We agree with the Trib we have transportation issues. We also agree the outreach is at least better than 2010. However, we already have more than a good idea about our problems and what we can do to get started NOW.

Why wait 2 more years to improve traffic signal timings?

Why wait 2 more years to add to HARTs TDP?

Why wait 2 more years to begin to think about improving Hillsborough's neglected F-rated roads, with over a 1.5 million trips per day?

Why wait 2 more years for a risky sales tax hike and put all your eggs in one basket, rather than take a look at the Hillsborough County budget and make some choices based on the high priorities of transportation... now? If only to get started on some quick wins?

Perhaps the Trib is coming around.
We still believe rail should be part of the community’s future, but citizens have shown their wariness. Better to start with a less ambitious plan and build support.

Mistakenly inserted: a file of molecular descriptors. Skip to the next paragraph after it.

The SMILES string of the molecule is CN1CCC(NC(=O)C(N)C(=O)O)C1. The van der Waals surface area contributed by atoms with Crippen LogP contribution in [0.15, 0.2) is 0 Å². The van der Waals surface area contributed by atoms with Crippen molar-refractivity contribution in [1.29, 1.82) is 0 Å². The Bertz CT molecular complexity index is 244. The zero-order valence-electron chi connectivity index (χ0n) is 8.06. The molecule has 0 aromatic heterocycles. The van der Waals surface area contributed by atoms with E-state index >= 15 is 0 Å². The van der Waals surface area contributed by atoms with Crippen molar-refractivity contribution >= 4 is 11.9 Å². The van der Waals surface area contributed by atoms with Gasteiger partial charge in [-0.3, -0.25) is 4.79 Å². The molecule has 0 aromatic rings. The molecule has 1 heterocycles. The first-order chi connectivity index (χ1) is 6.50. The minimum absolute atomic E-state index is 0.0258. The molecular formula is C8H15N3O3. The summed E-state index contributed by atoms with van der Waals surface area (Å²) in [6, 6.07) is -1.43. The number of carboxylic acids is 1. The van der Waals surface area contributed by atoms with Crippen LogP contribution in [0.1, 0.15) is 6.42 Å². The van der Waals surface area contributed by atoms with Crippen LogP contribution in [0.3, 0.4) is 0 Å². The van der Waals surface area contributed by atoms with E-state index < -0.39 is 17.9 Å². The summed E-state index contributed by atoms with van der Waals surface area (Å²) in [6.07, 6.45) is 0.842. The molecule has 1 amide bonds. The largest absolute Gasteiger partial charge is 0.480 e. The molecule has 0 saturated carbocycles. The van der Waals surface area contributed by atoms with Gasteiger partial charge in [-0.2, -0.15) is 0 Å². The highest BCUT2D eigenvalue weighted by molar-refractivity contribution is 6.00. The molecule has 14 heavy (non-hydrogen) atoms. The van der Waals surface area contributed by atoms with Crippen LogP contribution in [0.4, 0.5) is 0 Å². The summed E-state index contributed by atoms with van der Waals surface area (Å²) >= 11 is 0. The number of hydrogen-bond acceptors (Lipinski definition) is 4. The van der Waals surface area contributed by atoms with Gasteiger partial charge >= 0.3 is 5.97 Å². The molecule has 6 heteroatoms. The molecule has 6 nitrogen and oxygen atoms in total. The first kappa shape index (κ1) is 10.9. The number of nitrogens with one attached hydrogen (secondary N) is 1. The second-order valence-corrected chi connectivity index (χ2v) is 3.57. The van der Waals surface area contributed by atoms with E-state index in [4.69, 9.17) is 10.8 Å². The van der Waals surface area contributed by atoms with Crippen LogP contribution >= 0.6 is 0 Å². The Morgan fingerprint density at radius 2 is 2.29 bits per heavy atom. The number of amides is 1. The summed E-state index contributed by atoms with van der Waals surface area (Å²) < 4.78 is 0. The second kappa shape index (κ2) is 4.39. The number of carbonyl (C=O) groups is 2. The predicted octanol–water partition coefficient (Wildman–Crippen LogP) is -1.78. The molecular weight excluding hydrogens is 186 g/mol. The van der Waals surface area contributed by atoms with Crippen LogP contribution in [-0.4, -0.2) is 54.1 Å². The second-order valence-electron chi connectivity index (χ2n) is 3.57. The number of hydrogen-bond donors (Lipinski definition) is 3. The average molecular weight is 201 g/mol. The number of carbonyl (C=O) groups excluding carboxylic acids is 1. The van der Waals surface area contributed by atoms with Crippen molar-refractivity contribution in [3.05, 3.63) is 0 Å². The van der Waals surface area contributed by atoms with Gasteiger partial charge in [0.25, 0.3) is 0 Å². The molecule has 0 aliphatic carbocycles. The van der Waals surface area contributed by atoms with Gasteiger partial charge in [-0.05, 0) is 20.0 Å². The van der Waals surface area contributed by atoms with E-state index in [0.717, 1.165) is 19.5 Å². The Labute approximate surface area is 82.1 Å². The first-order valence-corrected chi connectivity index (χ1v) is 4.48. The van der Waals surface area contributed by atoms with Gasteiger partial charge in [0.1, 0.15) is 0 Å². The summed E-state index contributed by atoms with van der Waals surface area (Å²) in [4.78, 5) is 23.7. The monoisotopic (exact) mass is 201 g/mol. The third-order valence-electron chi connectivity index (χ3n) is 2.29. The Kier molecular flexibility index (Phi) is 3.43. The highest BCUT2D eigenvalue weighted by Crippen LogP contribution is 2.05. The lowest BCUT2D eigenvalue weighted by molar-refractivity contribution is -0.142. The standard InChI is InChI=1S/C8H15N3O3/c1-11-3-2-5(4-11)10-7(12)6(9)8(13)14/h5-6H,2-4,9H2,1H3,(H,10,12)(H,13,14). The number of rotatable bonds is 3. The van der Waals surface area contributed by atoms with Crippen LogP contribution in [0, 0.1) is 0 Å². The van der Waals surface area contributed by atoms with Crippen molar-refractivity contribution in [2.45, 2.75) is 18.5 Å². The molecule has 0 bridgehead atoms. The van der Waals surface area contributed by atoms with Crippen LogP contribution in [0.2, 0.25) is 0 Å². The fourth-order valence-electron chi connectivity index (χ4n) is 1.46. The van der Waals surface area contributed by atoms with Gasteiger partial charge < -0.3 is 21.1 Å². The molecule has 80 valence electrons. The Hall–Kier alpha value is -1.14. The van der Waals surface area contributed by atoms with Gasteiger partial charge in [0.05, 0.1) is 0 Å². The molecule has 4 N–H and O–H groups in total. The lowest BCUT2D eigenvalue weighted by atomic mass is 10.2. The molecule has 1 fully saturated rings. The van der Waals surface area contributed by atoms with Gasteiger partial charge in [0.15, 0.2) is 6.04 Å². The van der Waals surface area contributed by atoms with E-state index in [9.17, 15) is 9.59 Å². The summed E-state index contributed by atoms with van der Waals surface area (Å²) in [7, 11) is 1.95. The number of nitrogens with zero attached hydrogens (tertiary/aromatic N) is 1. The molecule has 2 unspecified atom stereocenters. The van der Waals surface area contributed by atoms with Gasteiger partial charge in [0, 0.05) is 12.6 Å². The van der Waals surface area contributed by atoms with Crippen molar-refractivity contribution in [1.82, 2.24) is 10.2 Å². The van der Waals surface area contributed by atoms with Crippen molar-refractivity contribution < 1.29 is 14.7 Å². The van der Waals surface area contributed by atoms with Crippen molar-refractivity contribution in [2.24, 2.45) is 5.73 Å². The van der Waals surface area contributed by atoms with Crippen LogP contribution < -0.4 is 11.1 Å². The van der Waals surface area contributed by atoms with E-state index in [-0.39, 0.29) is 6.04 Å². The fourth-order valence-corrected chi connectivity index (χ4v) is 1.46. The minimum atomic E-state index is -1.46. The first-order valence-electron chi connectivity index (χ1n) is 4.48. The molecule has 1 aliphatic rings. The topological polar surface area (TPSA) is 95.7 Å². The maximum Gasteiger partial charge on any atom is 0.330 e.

Or, as Joe Henderson concluded
But while they’re doing that, the clock is running.

It will be about 20 months before a referendum can be held.

Even if it passes, new buses, routes and roadwork won’t appear the next day.

If it doesn’t pass?

I hope Hagan and others have a Plan B in case their powers of persuasion fail to sway enough votes.
Their cause is just. The need is great. And no matter what, it’s going to cost a lot of money.

I think I just lost everyone on that final point, didn’t I?
Joe, your point is well taken. But why wait 2 years when there are quick wins we can get started on now?

Political Correctness and the St. Pete Pier Selection Committee

Opinion By: E. Eugene Webb, PhD
Coauthor of: So You Want to Blog

There is an old axiom in psychology research that says when faced with deciding between two options that both have negative outcomes, the decision maker will either make no decision or seek a way out of the situation.